3. Six kingdoms are presently recognized:

  • a. Archaebacteria&endash;the most ancient of bacteria, many anaerobic.

    b. Eubacteria&endash;more recently evolved bacteria.

    c. Protista&endash;one-celled organisms; producers or consumers.

    d. Fungi&endash;molds, mushrooms; mostly decomposers.

    e. Plantae&endash;familiar multicellular plants; mostly producers.

    f. Animalia&endash;multicellular animals from sponges to humans; consumers.

  • 4. Bacteria and Archaea are prokaryotic (lacking a nucleus); all other kingdoms are in Eukarya and are eukaryotic (having a true nucleus).

  • IV. An Evolutionary View of Diversity

    A. Mutation&endash;Original Source of Variation

    1. Hereditary instructions are encoded in molecules of DNA.

    2. Variations in hereditary instructions arise through mutations.

  • a. Mutations are changes in the kind, structure, sequence, or number of parts of DNA.

    b. Many mutations are harmful.

    c. Some may be harmless or even beneficial.

  • 3. An adaptive trait is any trait that helps an organism survive and reproduce under a given set of environmental conditions.
  • B. Evolution

    1. The frequencies of genes and the effects they cause can change over time.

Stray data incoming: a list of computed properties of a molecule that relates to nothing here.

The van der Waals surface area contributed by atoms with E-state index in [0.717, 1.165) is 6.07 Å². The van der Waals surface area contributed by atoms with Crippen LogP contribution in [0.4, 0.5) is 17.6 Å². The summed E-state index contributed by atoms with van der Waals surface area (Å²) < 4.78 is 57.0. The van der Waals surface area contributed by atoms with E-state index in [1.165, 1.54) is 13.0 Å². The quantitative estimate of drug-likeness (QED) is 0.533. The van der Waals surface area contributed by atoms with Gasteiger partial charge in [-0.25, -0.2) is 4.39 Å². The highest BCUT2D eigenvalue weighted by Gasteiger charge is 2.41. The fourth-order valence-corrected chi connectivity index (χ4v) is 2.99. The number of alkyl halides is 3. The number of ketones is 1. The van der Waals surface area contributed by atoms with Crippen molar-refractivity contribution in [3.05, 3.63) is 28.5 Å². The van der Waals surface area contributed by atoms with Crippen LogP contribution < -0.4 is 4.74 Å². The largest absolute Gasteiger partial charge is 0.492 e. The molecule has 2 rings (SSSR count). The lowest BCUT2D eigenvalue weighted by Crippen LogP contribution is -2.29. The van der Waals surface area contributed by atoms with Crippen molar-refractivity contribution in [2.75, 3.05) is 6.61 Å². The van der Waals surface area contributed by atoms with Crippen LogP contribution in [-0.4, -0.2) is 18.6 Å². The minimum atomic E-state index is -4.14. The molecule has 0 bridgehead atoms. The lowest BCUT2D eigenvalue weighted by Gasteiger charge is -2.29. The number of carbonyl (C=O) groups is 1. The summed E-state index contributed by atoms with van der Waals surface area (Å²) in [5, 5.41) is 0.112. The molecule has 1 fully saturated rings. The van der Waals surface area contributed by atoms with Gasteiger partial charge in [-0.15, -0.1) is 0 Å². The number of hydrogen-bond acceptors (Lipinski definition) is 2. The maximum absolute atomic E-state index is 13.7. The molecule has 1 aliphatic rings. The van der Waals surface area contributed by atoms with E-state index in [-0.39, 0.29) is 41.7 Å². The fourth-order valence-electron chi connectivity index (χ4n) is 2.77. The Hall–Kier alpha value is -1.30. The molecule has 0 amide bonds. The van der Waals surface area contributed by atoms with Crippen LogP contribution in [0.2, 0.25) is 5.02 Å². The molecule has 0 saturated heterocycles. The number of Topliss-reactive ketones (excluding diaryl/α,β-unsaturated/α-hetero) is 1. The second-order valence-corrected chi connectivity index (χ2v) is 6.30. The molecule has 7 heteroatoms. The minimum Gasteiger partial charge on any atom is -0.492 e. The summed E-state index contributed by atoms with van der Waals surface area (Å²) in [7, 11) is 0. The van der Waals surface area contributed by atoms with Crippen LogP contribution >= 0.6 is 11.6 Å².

• 2. Evolution is the change that characterizes populations through successive generations.
  • C. Natural Selection

  • 1. Charles Darwin reasoned that the practice of artificial selection used by pigeon breeders could serve as a model for his theory of natural selection.

    2. The main points of his theory are these:

  • a. Members vary in form and behavior; much of the variation is heritable.

    b. Some varieties of heritable traits will improve survival and reproductive chances; i.e., they are more adaptive.

    c. Those with improved chances will be more likely to reproduce (differential reproduction) and pass the adaptive traits on with greater frequency in future generations (natural selection).

    d. Any population evolves when some forms of traits increase in frequency and others decrease or disappear over generations.

    e. Evolutionary processes help explain life’s diversity.


    V. The Nature of Biological Inquiry

    A. Observations, Hypotheses, and Tests

  • 1. Biology is an ongoing record of discoveries arising from methodical inquiries into the natural world.
  • 2. Explanations are sought using the following approach:

  • a. Ask a question.

    b. Develop hypotheses (educated guesses) using all known information.

  • c. Make a prediction of what the outcome would be if the hypothesis is valid (deductive, "if-then" reasoning).

    d. Test the predictions by experiments, models, and observations.

    e. Repeat the tests for consistency.

  • f. Report objectively on the tests and conclusions.

  • B. About the Word "Theory"

  • 1. A theory is a related set of hypotheses that form an explanation about some aspect of the natural world.

    a. A theory has broader application than a hypothesis.

  • b. A theory is not "absolute truth"; scientists are "relatively" certain it is (or is not) correct.
  • 2. The fact that an idea, or even a theory, might be subject to change is a strength of science, not a weakness.

  • VI. The Limits of Science

    A. Science is limited to questions that can be tested.

    B. The external world must be the testing ground for science.